Tag Archives: heart

Heart Health, WEB

7 tips to maintain a healthy heart

Every year 1.5 million men and women will have a heart attack or stroke.  Heart disease will kill as many Americans each year as all cancers, pneumonias and accidents combined. What can you do to prevent heart disease or minimize its impact on your life?

Charles Katzenberg, MD, a cardiologist with the University of Arizona Sarver Heart Center, emphasizes a healthy lifestyle, including diet, exercise, community engagement and stress management, as the best prevention against heart disease in his program called the Heart Series.

Dr. Katzenberg shares these seven tips for a healthy heart:

  • Find your own healthful diet.Eat as close to a whole-foods, plant-based diet as possible. Minimize meat and dairy, since these are associated with heart disease. Also, minimize calorie-dense oils, including olive oil, which contains 15 percent saturated fat and 1 percent omega-3, compared to canola oil, which contains 7 percent saturated fat and 11 percent omega-3. The first Mediterranean Diet study, called the Diet Heart Study, used canola oil, not olive oil. Avoid trans fats, added salt and added sugars. Learn to read food labels.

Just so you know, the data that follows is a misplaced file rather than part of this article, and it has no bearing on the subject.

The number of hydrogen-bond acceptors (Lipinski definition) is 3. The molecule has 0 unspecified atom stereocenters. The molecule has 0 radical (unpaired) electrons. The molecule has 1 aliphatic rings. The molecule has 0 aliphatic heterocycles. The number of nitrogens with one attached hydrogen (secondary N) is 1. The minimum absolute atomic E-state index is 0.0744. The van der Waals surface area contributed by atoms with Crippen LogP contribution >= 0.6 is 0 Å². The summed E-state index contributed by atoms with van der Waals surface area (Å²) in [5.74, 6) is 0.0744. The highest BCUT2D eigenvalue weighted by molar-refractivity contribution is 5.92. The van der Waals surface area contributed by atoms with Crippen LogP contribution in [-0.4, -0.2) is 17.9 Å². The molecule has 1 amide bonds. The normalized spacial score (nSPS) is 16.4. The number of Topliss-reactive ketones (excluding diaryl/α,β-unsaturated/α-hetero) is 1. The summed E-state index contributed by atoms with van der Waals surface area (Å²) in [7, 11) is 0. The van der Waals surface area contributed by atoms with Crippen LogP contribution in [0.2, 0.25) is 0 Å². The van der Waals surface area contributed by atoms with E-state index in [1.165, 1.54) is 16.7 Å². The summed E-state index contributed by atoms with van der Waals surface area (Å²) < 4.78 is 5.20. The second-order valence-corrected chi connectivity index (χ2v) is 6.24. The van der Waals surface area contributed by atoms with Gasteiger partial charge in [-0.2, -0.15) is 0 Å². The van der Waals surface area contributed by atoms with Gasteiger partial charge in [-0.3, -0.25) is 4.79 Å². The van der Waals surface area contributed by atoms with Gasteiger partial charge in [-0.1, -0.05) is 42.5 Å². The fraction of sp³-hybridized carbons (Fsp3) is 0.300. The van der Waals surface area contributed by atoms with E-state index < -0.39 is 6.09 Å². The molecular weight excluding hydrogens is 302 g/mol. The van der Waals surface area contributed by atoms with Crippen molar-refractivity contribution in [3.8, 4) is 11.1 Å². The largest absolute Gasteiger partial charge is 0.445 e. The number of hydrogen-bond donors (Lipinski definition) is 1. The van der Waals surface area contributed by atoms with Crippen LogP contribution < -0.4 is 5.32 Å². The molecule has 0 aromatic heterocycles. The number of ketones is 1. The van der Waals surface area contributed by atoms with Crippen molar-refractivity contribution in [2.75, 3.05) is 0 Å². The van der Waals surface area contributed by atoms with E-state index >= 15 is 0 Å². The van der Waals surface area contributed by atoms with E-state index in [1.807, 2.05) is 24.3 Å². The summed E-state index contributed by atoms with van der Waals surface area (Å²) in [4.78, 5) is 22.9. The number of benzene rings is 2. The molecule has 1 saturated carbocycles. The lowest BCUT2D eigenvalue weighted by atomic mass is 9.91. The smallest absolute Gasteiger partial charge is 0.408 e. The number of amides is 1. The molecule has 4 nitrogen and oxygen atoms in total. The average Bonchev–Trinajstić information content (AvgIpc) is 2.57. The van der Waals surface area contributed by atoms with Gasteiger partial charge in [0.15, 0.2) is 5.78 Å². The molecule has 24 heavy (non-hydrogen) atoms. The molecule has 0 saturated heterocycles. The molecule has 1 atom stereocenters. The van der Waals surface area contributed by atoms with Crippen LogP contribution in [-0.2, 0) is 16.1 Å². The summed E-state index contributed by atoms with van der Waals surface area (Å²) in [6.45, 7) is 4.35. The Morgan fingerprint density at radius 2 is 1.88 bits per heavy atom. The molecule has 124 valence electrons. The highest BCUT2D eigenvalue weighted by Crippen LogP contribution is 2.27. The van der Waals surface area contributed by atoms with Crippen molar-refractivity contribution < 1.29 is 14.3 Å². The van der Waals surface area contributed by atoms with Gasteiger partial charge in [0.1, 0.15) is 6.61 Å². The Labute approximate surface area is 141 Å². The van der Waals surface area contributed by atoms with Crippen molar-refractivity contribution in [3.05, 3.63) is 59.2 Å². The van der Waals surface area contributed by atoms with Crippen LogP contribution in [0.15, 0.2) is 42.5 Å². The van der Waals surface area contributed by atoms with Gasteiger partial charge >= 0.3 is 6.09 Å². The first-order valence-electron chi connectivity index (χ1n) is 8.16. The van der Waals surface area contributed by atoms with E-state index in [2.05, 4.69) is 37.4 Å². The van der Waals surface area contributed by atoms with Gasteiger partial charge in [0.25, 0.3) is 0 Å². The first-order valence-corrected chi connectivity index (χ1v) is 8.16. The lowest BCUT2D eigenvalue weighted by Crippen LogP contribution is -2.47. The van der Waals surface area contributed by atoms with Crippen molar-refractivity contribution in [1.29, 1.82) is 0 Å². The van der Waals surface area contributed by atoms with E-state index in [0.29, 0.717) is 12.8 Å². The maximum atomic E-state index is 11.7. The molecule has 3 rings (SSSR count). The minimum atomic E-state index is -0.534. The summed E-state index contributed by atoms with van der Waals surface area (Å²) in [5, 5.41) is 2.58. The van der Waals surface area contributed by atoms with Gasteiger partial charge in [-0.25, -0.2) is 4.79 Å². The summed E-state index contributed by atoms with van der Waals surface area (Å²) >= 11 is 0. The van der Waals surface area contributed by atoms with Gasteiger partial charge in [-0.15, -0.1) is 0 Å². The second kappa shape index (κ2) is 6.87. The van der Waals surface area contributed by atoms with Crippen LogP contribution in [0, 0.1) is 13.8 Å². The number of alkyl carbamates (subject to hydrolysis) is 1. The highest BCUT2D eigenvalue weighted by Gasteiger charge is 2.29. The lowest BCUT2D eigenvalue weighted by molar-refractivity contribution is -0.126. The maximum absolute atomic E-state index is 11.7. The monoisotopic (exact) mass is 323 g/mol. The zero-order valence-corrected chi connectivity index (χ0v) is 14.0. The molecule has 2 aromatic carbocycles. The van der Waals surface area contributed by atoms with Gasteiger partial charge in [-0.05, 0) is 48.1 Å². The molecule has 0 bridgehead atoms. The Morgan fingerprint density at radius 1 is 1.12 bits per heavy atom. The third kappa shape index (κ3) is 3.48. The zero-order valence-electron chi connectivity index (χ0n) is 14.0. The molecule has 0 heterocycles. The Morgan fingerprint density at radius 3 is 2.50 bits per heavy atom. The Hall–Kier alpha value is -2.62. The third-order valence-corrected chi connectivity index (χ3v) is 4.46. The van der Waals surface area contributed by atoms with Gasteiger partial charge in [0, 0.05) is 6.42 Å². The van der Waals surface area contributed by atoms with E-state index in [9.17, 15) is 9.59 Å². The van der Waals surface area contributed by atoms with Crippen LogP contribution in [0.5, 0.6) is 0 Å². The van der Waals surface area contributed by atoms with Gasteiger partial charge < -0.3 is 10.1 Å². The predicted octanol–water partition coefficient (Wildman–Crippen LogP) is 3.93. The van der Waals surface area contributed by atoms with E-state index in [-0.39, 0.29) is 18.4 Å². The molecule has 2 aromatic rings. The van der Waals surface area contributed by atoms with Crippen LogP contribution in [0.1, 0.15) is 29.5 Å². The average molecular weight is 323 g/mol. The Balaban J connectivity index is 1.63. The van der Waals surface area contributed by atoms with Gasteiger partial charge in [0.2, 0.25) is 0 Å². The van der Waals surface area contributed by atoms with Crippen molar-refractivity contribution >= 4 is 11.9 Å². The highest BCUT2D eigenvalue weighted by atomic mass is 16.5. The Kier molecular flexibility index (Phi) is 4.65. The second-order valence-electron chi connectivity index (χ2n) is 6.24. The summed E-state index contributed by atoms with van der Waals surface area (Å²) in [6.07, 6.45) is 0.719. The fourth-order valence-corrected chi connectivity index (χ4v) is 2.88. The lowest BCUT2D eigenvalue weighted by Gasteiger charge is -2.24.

• Avoid weight gain.While a normal Body Mass Index (BMI) is in the 18.5 – 24.9 range, the 25-30 range is reasonable for heart health, said Dr. Katzenberg. (A link to determine your BMI is on Sarver Heart Center’s “Heart Health” webpage.)
  • Get moving. Exercise aerobically (walk, jog, bike, swim, circuit weights, aerobic exercise classes) three to four hours each week. Include a few minutes of warm-up and cool down in each session.
  • Avoid smoking, including electronic-cigarettes.E-cigarettes are tools to help quit smoking, but long-term effects are unknown; so, use these short term while stopping cigarettes.
  • Know your numbers, especially blood pressure and cholesterol numbers and, if necessary, follow treatment prescribed by your doctor to keep these under control.
  • Manage your stress.Stress is a risk factor for coronary heart disease and is associated with elevated blood pressure and poor lifestyle choices in areas of diet, exercise, smoking and weight management. Learn to recognize unhealthy stress and use tools and mechanisms to modify your response. Some people relax by reading a book or listening to music. Others benefit from tai chi, meditation, yoga or exercise. Find out what works for you and do it 30 to 60 minutes each day to remove destructive stress from your life. Seek help if you need to learn ways to manage your stress.